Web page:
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Gear Guy

What boots should I wear for snowshoeing?

What are the best boots for snowshoeing? I've tried winter boots and cross-country ski boots, but none of these fit well enough in my snowshoes. Jean San Francisco, California

A: By winter boots, I assume you mean the sort of insulated "oak" boots like the Sorel Caribou ($100). If so, these aren't nearly stiff enough. Some cross-country ski boots might work, but probably only the heavier ones. Anyway, Nordic boots have become rather weird in recent years, now tending to be super-light groomed-trail boots to fit purpose-built telemark skis. No in-betweeners, then.

Over the years, I've found that a pair of lightweight plastic mountaineering boots work best, something like the Koflach Degre ($255; They're warm, keep your feet dry, aren't too heavy, and have enough stiffness so that you have good control over the snowshoes on steep terrain or in heavy snow. Asolo's AFS Guide ( is another excellent boot for this purpose, but these are hard to find. They sell for around $280.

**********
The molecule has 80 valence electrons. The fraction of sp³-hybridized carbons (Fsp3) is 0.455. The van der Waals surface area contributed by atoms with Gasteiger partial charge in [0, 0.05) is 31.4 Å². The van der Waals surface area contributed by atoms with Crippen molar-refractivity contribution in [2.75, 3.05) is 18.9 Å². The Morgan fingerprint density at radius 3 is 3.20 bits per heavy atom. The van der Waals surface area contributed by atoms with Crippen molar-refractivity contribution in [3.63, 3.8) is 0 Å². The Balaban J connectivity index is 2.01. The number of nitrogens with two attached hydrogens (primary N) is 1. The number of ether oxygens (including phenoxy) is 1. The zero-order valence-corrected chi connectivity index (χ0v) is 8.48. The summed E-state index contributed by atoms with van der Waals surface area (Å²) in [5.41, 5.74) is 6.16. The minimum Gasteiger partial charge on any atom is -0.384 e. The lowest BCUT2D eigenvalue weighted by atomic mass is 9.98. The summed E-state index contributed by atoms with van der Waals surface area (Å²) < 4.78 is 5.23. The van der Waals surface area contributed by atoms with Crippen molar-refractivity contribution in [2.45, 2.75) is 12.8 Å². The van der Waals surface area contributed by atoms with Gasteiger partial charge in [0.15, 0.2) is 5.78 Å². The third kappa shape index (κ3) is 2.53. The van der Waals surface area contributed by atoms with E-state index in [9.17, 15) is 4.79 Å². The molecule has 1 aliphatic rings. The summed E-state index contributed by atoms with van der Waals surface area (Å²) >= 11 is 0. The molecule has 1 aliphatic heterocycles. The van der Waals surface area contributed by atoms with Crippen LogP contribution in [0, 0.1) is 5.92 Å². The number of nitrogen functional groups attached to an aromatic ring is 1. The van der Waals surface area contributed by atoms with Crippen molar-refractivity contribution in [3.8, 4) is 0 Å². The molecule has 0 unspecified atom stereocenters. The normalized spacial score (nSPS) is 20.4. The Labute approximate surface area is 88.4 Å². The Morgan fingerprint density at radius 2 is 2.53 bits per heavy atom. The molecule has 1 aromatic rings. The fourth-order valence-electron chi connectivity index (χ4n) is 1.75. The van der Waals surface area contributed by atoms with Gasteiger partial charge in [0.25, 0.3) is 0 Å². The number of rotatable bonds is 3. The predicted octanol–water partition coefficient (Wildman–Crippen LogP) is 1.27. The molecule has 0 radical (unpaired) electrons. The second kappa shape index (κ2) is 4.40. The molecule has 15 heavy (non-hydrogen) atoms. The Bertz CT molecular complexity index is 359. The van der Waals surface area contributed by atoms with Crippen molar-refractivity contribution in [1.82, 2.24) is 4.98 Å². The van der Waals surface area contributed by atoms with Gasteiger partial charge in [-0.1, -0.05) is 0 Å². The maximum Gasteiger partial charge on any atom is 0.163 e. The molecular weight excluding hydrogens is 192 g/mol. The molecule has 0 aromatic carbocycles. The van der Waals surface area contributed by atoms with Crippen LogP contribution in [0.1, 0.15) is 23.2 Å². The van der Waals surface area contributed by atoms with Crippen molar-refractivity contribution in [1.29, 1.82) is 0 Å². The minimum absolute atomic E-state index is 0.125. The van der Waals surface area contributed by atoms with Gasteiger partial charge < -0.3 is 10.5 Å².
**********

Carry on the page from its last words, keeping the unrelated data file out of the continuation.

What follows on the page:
If you do a lot of snowshoeing, and maybe some summer glacier mountaineering, the above are the right amount of boot. If not, then I'd say you need less. The second-best choice is a good, mid-weight leather backpacking boot. Again, you'll need something with a little heft to control the snowshoe. And, you want it to be warm and waterproof. Top of the list would be a boot such as the Montrail Moraine ($230; You can use this year-around, for snowshoeing, backpacking, even light mountaineering. The Zamberlan Ladak ($195; is more flexible and has a Gore-Tex lining for extra waterproofing. Or, try Garmont's Pinnacle ($205;, another good all-around boot. In all cases, you'll want to add a gaiter to keep snow out of the boot top—Outdoor Research's Crocodile ($60; is as essential for snowshoeing as wheels are for cycling.

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